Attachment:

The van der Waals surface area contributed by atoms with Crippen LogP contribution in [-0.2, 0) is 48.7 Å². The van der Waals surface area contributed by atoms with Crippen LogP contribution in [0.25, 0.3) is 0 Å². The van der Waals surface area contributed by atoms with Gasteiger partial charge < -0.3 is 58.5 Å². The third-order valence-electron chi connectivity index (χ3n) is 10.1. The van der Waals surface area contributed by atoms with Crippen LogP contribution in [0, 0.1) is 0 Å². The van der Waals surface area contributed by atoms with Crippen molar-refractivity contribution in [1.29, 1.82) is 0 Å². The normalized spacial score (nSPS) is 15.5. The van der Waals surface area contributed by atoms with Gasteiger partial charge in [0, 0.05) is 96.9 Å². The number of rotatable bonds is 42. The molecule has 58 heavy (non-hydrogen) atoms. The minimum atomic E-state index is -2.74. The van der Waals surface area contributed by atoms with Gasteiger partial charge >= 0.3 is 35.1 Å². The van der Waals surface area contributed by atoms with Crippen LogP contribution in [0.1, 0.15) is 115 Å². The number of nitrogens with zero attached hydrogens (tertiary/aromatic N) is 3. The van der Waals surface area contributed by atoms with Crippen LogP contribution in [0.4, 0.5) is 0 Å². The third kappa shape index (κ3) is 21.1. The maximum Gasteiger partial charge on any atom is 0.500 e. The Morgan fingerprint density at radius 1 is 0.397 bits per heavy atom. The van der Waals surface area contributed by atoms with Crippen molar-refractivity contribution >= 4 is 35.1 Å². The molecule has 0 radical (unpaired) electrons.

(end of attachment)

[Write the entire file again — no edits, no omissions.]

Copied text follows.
The van der Waals surface area contributed by atoms with Crippen LogP contribution in [-0.2, 0) is 48.7 Å². The van der Waals surface area contributed by atoms with Crippen LogP contribution in [0.25, 0.3) is 0 Å². The van der Waals surface area contributed by atoms with Gasteiger partial charge < -0.3 is 58.5 Å². The third-order valence-electron chi connectivity index (χ3n) is 10.1. The van der Waals surface area contributed by atoms with Crippen LogP contribution in [0, 0.1) is 0 Å². The van der Waals surface area contributed by atoms with Crippen molar-refractivity contribution in [1.29, 1.82) is 0 Å². The normalized spacial score (nSPS) is 15.5. The van der Waals surface area contributed by atoms with Gasteiger partial charge in [0, 0.05) is 96.9 Å². The number of rotatable bonds is 42. The molecule has 58 heavy (non-hydrogen) atoms. The minimum atomic E-state index is -2.74. The van der Waals surface area contributed by atoms with Gasteiger partial charge >= 0.3 is 35.1 Å². The van der Waals surface area contributed by atoms with Crippen LogP contribution in [0.1, 0.15) is 115 Å². The number of nitrogens with zero attached hydrogens (tertiary/aromatic N) is 3. The van der Waals surface area contributed by atoms with Crippen LogP contribution in [0.4, 0.5) is 0 Å². The third kappa shape index (κ3) is 21.1. The maximum Gasteiger partial charge on any atom is 0.500 e. The Morgan fingerprint density at radius 1 is 0.397 bits per heavy atom. The van der Waals surface area contributed by atoms with Crippen molar-refractivity contribution >= 4 is 35.1 Å². The molecule has 0 radical (unpaired) electrons.